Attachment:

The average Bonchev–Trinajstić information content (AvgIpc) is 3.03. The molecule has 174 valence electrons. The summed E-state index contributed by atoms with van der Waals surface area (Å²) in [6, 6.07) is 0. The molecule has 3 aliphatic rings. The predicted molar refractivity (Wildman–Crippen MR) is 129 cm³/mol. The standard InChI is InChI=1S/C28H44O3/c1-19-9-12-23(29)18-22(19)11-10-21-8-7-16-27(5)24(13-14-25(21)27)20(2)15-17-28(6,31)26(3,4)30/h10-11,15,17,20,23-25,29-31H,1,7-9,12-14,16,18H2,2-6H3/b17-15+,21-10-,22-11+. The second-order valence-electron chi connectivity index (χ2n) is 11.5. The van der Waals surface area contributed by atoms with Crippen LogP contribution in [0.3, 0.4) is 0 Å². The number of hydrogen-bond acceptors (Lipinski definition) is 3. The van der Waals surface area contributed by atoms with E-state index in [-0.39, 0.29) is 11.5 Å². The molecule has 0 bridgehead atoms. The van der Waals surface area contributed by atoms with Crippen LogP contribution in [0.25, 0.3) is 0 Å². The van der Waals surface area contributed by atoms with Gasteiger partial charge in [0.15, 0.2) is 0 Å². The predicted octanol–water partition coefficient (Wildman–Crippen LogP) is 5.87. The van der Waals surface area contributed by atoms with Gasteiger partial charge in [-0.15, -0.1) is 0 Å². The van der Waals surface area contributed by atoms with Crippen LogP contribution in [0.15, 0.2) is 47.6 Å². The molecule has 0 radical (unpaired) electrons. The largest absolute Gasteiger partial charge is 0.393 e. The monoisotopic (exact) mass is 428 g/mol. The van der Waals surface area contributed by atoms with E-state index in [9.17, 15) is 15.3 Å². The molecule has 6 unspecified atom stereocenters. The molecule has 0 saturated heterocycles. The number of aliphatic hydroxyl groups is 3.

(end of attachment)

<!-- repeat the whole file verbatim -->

The average Bonchev–Trinajstić information content (AvgIpc) is 3.03. The molecule has 174 valence electrons. The summed E-state index contributed by atoms with van der Waals surface area (Å²) in [6, 6.07) is 0. The molecule has 3 aliphatic rings. The predicted molar refractivity (Wildman–Crippen MR) is 129 cm³/mol. The standard InChI is InChI=1S/C28H44O3/c1-19-9-12-23(29)18-22(19)11-10-21-8-7-16-27(5)24(13-14-25(21)27)20(2)15-17-28(6,31)26(3,4)30/h10-11,15,17,20,23-25,29-31H,1,7-9,12-14,16,18H2,2-6H3/b17-15+,21-10-,22-11+. The second-order valence-electron chi connectivity index (χ2n) is 11.5. The van der Waals surface area contributed by atoms with Crippen LogP contribution in [0.3, 0.4) is 0 Å². The number of hydrogen-bond acceptors (Lipinski definition) is 3. The van der Waals surface area contributed by atoms with E-state index in [-0.39, 0.29) is 11.5 Å². The molecule has 0 bridgehead atoms. The van der Waals surface area contributed by atoms with Crippen LogP contribution in [0.25, 0.3) is 0 Å². The van der Waals surface area contributed by atoms with Gasteiger partial charge in [0.15, 0.2) is 0 Å². The predicted octanol–water partition coefficient (Wildman–Crippen LogP) is 5.87. The van der Waals surface area contributed by atoms with Gasteiger partial charge in [-0.15, -0.1) is 0 Å². The van der Waals surface area contributed by atoms with Crippen LogP contribution in [0.15, 0.2) is 47.6 Å². The molecule has 0 radical (unpaired) electrons. The largest absolute Gasteiger partial charge is 0.393 e. The monoisotopic (exact) mass is 428 g/mol. The van der Waals surface area contributed by atoms with E-state index in [9.17, 15) is 15.3 Å². The molecule has 6 unspecified atom stereocenters. The molecule has 0 saturated heterocycles. The number of aliphatic hydroxyl groups is 3.